19 October 2014

Prayer and Reflection for Domestic Violence Month

Please note: this prayer and reflection was shared during the prayer time in worship today at Custer Road.
October is Domestic Violence awareness month. As an act of prayer this morning, we unite our hearts and minds with those who suffer brokenness within their most intimate relationships. We know God’s own heart breaks at every sign of violence and pray that the compassion of Jesus may shine forth through the hurt and pain of so many. The statistics regarding domestic abuse are overwhelming:

  • ·        95% of the victims of domestic violence are women
  • ·        One in four married women suffer abuse from their partners—this number is too low because most abuse goes unreported
  • ·        Most abuse occurs on Sundays
  • ·        Family violence is the leading cause of death for women aged 15-44.
  • ·        Boys who witness domestic violence in the home are 1500% more likely to commit it themselves
  • ·        70% of children of abused women are physically abused, and 20% are sexually abused
  • ·        Number of Texas family violence incidence in 2012: nearly 200,000, an increase of 11.5% from 2011
  • ·        Highest numbers of victims were aged 20-24
  • ·        Of Dallas, Collin, and Tarrant Counties, Plano ranked 6th in reported cases—just over 1,000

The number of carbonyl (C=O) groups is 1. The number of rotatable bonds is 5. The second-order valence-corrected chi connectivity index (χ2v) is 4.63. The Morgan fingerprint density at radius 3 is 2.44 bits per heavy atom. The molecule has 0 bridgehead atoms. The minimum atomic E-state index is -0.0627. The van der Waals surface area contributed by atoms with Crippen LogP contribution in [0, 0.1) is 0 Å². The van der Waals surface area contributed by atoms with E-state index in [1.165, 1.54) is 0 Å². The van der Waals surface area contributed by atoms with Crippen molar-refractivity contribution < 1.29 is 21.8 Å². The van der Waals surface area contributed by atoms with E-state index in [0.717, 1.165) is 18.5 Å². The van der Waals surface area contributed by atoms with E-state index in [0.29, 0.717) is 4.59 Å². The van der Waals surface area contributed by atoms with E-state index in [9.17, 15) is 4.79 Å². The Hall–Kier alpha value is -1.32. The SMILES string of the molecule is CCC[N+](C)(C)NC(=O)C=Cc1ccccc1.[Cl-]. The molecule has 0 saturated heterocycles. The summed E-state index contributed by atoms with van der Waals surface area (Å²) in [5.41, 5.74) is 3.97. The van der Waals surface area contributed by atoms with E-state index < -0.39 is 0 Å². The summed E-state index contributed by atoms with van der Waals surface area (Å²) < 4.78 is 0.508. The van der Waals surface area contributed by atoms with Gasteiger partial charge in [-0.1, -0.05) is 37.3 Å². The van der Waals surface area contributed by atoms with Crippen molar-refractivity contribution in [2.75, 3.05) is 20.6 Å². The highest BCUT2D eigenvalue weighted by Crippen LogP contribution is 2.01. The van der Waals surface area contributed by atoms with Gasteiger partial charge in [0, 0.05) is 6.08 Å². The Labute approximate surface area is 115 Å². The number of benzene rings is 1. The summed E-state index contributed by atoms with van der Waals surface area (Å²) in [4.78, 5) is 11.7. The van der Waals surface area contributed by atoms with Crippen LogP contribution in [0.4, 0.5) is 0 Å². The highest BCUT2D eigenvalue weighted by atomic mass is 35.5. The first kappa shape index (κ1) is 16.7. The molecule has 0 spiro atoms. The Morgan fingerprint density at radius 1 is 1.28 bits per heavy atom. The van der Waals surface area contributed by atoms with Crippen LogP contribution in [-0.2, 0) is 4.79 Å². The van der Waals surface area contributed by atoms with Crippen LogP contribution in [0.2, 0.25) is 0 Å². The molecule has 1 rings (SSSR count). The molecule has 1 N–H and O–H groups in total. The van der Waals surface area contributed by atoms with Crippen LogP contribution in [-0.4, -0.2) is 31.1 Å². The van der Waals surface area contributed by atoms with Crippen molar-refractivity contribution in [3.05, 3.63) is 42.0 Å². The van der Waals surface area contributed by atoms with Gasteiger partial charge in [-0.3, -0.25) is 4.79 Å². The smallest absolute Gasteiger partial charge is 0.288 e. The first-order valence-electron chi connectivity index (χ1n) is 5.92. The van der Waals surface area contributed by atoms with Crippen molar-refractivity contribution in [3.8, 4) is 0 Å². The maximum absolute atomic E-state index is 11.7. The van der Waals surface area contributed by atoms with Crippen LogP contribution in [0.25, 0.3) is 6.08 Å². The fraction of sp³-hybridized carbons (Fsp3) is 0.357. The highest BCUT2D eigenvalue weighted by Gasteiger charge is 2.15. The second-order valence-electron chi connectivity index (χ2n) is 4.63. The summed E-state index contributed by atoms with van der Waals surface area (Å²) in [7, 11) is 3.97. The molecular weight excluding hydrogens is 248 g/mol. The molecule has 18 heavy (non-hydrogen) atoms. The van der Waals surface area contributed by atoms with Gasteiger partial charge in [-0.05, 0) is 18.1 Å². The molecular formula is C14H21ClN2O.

• o   McKinney: nearly 800
  • o   Allen and Frisco: nearly 400 each

We must stop asking, “Why doesn’t she leave?” and instead ask, “Why do you hurt her?”
Why is this something we hear about in the church? Scripture is clear: God is on the side of those who suffer. So must the church be also, lest we are complicit in the violence. Because abuse occurs across racial, economic, and social barriers. As the church we need to stand against violence in our families. As the Body of Christ, we cannot look the other way when our fellow members and friends are hurting. Hear these comforting and challenging words of scripture:

“My eyes flow and don’t stop. There is no relief until the Lord looks down from the heavens and notices. My eyes hurt me because of what’s happened to my city’s daughters. My enemies hunted me down like a bird, relentlessly, for no reason. They caught me alive in a pit and threw stones at me; water flowed over my head. I thought: I’m finished. I call on your name, O Lord, from the depths of the pit. Hear my voice. Don’t close your ear to my need for relief, to my cry for help. Come near to me on the day I call to you. Say to me, ‘Don’t be afraid.’ My Lord! Plead my case, redeem my life. Lord, look at my mistreatment; judge my cause” (Lamentations 3:49-59).
Jesus said, “Don’t be afraid of those who kill the body but can’t kill the soul. Instead, be afraid of the one who can destroy both body and soul in hell. Aren’t two sparrows sold for a small coin? But not one of them will fall to the ground without your Father knowing it already. Even the hairs of your head are all counted. Don’t be afraid, you are worth more than many sparrows” (Matthew 10:28-31).

Let us pray. We pray for victims that they may know God’s presence and love, as well as our own; and for victimizers, that they too may know of God’s power to break hard heartedness and heal all brokenness.


In the name of the Father, the Son, and the Holy Spirit, we enjoin your divine mercies. Lord, why do we suffer? Why do we hurt? Shall our only answer be the eternal abyss of the cosmos? Shall our only answer be the whirlwind of unknowing which engulfed Job? Why do the wicked flourish while the righteous waste away? I am left speechless, left with the words, “I will trust in you, O God.”